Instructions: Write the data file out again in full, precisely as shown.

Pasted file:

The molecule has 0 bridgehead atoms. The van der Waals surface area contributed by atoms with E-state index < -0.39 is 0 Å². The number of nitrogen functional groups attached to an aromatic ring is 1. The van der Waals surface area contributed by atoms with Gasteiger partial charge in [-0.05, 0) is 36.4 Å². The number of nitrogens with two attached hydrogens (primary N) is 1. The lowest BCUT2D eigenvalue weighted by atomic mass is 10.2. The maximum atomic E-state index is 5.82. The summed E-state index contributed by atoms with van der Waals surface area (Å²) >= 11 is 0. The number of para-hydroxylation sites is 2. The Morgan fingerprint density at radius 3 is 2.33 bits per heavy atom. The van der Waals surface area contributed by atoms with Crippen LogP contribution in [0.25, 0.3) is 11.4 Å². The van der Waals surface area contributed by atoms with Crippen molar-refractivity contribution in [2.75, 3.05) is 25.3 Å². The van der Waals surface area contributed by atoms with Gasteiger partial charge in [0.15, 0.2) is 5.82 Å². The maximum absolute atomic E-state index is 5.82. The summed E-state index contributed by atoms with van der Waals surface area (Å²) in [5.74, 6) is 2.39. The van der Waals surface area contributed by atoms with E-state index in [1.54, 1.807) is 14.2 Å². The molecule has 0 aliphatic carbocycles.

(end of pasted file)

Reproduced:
The molecule has 0 bridgehead atoms. The van der Waals surface area contributed by atoms with E-state index < -0.39 is 0 Å². The number of nitrogen functional groups attached to an aromatic ring is 1. The van der Waals surface area contributed by atoms with Gasteiger partial charge in [-0.05, 0) is 36.4 Å². The number of nitrogens with two attached hydrogens (primary N) is 1. The lowest BCUT2D eigenvalue weighted by atomic mass is 10.2. The maximum atomic E-state index is 5.82. The summed E-state index contributed by atoms with van der Waals surface area (Å²) >= 11 is 0. The number of para-hydroxylation sites is 2. The Morgan fingerprint density at radius 3 is 2.33 bits per heavy atom. The van der Waals surface area contributed by atoms with Crippen LogP contribution in [0.25, 0.3) is 11.4 Å². The van der Waals surface area contributed by atoms with Crippen molar-refractivity contribution in [2.75, 3.05) is 25.3 Å². The van der Waals surface area contributed by atoms with Gasteiger partial charge in [0.15, 0.2) is 5.82 Å². The maximum absolute atomic E-state index is 5.82. The summed E-state index contributed by atoms with van der Waals surface area (Å²) in [5.74, 6) is 2.39. The van der Waals surface area contributed by atoms with E-state index in [1.54, 1.807) is 14.2 Å². The molecule has 0 aliphatic carbocycles.